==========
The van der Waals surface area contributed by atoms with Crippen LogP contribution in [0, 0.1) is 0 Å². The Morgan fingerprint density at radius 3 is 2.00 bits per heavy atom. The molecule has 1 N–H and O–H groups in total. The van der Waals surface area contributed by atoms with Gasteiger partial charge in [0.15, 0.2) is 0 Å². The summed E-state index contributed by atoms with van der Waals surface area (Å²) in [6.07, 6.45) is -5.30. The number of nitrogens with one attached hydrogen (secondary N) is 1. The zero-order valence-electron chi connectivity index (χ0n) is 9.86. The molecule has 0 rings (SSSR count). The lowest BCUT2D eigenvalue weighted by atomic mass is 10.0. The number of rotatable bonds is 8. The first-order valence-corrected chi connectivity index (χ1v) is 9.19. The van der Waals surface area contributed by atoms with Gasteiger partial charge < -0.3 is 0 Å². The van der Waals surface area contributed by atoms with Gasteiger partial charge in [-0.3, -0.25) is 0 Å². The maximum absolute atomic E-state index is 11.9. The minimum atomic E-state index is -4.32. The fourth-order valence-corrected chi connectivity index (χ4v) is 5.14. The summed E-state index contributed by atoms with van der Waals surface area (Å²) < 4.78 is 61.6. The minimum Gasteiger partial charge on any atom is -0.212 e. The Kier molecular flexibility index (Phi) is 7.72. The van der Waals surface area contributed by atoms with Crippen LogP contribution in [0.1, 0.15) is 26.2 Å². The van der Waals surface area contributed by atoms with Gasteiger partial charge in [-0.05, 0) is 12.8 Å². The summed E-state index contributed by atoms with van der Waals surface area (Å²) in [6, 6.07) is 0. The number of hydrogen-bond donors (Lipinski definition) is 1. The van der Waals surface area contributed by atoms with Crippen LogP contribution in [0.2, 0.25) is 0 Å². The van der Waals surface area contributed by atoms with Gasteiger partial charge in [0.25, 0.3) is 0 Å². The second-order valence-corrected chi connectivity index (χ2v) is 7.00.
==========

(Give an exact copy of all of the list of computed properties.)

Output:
The van der Waals surface area contributed by atoms with Crippen LogP contribution in [0, 0.1) is 0 Å². The Morgan fingerprint density at radius 3 is 2.00 bits per heavy atom. The molecule has 1 N–H and O–H groups in total. The van der Waals surface area contributed by atoms with Gasteiger partial charge in [0.15, 0.2) is 0 Å². The summed E-state index contributed by atoms with van der Waals surface area (Å²) in [6.07, 6.45) is -5.30. The number of nitrogens with one attached hydrogen (secondary N) is 1. The zero-order valence-electron chi connectivity index (χ0n) is 9.86. The molecule has 0 rings (SSSR count). The lowest BCUT2D eigenvalue weighted by atomic mass is 10.0. The number of rotatable bonds is 8. The first-order valence-corrected chi connectivity index (χ1v) is 9.19. The van der Waals surface area contributed by atoms with Gasteiger partial charge < -0.3 is 0 Å². The van der Waals surface area contributed by atoms with Gasteiger partial charge in [-0.3, -0.25) is 0 Å². The maximum absolute atomic E-state index is 11.9. The minimum atomic E-state index is -4.32. The fourth-order valence-corrected chi connectivity index (χ4v) is 5.14. The summed E-state index contributed by atoms with van der Waals surface area (Å²) < 4.78 is 61.6. The minimum Gasteiger partial charge on any atom is -0.212 e. The Kier molecular flexibility index (Phi) is 7.72. The van der Waals surface area contributed by atoms with Crippen LogP contribution in [0.1, 0.15) is 26.2 Å². The van der Waals surface area contributed by atoms with Gasteiger partial charge in [-0.05, 0) is 12.8 Å². The summed E-state index contributed by atoms with van der Waals surface area (Å²) in [6, 6.07) is 0. The number of hydrogen-bond donors (Lipinski definition) is 1. The van der Waals surface area contributed by atoms with Crippen LogP contribution in [0.2, 0.25) is 0 Å². The van der Waals surface area contributed by atoms with Gasteiger partial charge in [0.25, 0.3) is 0 Å². The second-order valence-corrected chi connectivity index (χ2v) is 7.00.